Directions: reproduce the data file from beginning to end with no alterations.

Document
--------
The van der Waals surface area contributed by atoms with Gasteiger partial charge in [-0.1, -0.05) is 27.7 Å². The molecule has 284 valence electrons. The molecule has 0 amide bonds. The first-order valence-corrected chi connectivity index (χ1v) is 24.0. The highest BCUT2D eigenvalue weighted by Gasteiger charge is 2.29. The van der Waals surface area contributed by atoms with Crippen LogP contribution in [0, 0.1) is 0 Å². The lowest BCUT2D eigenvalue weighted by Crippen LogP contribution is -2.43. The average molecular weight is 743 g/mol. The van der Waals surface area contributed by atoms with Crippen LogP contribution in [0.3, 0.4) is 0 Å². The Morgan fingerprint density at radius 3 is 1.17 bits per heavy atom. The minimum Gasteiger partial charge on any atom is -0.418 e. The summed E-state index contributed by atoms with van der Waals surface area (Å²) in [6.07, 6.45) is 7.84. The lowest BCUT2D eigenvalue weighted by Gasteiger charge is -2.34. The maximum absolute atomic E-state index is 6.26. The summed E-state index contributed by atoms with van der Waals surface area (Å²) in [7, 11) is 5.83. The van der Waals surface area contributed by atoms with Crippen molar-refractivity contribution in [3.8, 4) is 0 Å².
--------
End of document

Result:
The van der Waals surface area contributed by atoms with Gasteiger partial charge in [-0.1, -0.05) is 27.7 Å². The molecule has 284 valence electrons. The molecule has 0 amide bonds. The first-order valence-corrected chi connectivity index (χ1v) is 24.0. The highest BCUT2D eigenvalue weighted by Gasteiger charge is 2.29. The van der Waals surface area contributed by atoms with Crippen LogP contribution in [0, 0.1) is 0 Å². The lowest BCUT2D eigenvalue weighted by Crippen LogP contribution is -2.43. The average molecular weight is 743 g/mol. The van der Waals surface area contributed by atoms with Crippen LogP contribution in [0.3, 0.4) is 0 Å². The Morgan fingerprint density at radius 3 is 1.17 bits per heavy atom. The minimum Gasteiger partial charge on any atom is -0.418 e. The summed E-state index contributed by atoms with van der Waals surface area (Å²) in [6.07, 6.45) is 7.84. The lowest BCUT2D eigenvalue weighted by Gasteiger charge is -2.34. The maximum absolute atomic E-state index is 6.26. The summed E-state index contributed by atoms with van der Waals surface area (Å²) in [7, 11) is 5.83. The van der Waals surface area contributed by atoms with Crippen molar-refractivity contribution in [3.8, 4) is 0 Å².